Creative Lesson Planning TJF hopes that Japanese language study will help young people develop not just proficiency in the language but skills they will need to make their way in the twenty-first century. Through a series of essays by teachers, follow how teachers apply this idea in actual lesson development.

Making Personal connections with Global Issues

The author believes that the most important role of her lessons is to cultivate students’ viewpoint globally and prepare them for the future when they will take an active part in that world. She attempts to lead her students to think about global issues and also to face their inner feelings through poetry. This essay introduces the process of creating this unit of work.

VI.When the word shows it's power

V.Creating poems

IV.Reciting favourite poems

III.Reading the poem "Dear Fukushima"

II.Individual as a global citizen

I.Poetry, "Dear Fukushima" and I

Yoko Nishimura-ParkeYoko Nishimura-Parke
(National Asian Languages Studies in Schools Program - Languages Support Officer,Secondary Education, Learning and Leadership Directorate, NSW Department of Education and Communities)
Immigrated to Australia in 1990 as a high school Japanese teacher. Employed in the NSW Department of Education and Training since 1998. Currently promoting projects involving Asian languages as an expert in developing educational materials for Japanese as a foreign language. Co-authored Japanese textbook series Mirai and iiTomo (Pearson Education). Became involved in education for Japanese as a Heritage Language in recent years and is deeply engaged in developing educational materials in this field.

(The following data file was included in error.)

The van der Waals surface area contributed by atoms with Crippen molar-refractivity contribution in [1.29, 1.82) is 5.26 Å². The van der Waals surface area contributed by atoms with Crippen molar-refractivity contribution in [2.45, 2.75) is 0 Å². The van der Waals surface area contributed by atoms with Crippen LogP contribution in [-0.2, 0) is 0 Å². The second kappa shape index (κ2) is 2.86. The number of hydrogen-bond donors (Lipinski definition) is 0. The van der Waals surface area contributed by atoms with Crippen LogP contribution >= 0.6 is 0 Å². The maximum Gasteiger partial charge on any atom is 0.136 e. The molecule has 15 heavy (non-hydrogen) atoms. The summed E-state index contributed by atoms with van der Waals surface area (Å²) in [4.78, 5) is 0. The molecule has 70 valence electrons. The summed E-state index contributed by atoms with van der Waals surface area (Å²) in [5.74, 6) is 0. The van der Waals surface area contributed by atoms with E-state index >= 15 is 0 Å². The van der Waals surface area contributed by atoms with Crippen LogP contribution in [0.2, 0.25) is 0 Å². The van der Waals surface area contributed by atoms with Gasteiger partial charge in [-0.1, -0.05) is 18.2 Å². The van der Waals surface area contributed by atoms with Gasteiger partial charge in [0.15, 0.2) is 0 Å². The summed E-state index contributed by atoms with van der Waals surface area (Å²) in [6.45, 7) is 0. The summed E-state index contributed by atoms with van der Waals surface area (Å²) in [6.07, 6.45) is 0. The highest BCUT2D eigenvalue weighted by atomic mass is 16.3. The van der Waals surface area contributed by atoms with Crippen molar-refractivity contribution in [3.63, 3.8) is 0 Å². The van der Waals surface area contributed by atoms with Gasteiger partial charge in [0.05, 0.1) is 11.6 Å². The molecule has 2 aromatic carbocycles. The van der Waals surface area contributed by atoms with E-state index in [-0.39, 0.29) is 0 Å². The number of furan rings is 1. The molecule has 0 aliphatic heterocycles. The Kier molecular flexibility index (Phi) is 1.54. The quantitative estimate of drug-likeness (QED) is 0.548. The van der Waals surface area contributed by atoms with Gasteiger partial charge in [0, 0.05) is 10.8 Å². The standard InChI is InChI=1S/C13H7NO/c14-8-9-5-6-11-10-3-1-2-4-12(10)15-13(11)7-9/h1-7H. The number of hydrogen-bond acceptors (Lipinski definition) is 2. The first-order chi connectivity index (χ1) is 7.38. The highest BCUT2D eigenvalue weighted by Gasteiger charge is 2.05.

A Project for Community Involvement

Noticing that many of my students had little personal contact with Japanese despite living right here in Japan, I wanted to create an activity that would give them a greater sense of using Japanese in real life by interacting more with the society around them. After starting the project, in which the students address a specific social problem, I realized that many students have trouble framing a real issue to deal with. In the following pages, I describe my approach in guiding those students in their project work.

IV. Students Learning on Their Own

III. Experiencing the "Real Thing"

II. Getting Students to Recognize Issues

I. A Call to Action

Inahara KyokoInahara Kyoko
Japanese-language Teacher (High School, the American School in Japan)
Ms. Inahara grapples constantly with the questions of what skills students will need when they become adult members of society and how activities in Japanese-language class can develop those skills. Regarding her role as that of a facilitator, she incorporates a variety of activities into her lessons with the aim of bringing out the students’ latent abilities. B.A. in education, Aoyama Gakuin University. MA in education (educational administration), Aoyama Gakuin University. Served as faculty head of the Japanese-language center, Hanoi University of Technology, Vietnam. Took up current position in 1998. Coauthor of Doraemon no dokodemo Nihongo [Doraemon’s Magic Door to Japanese] (Shogakukan, 2009).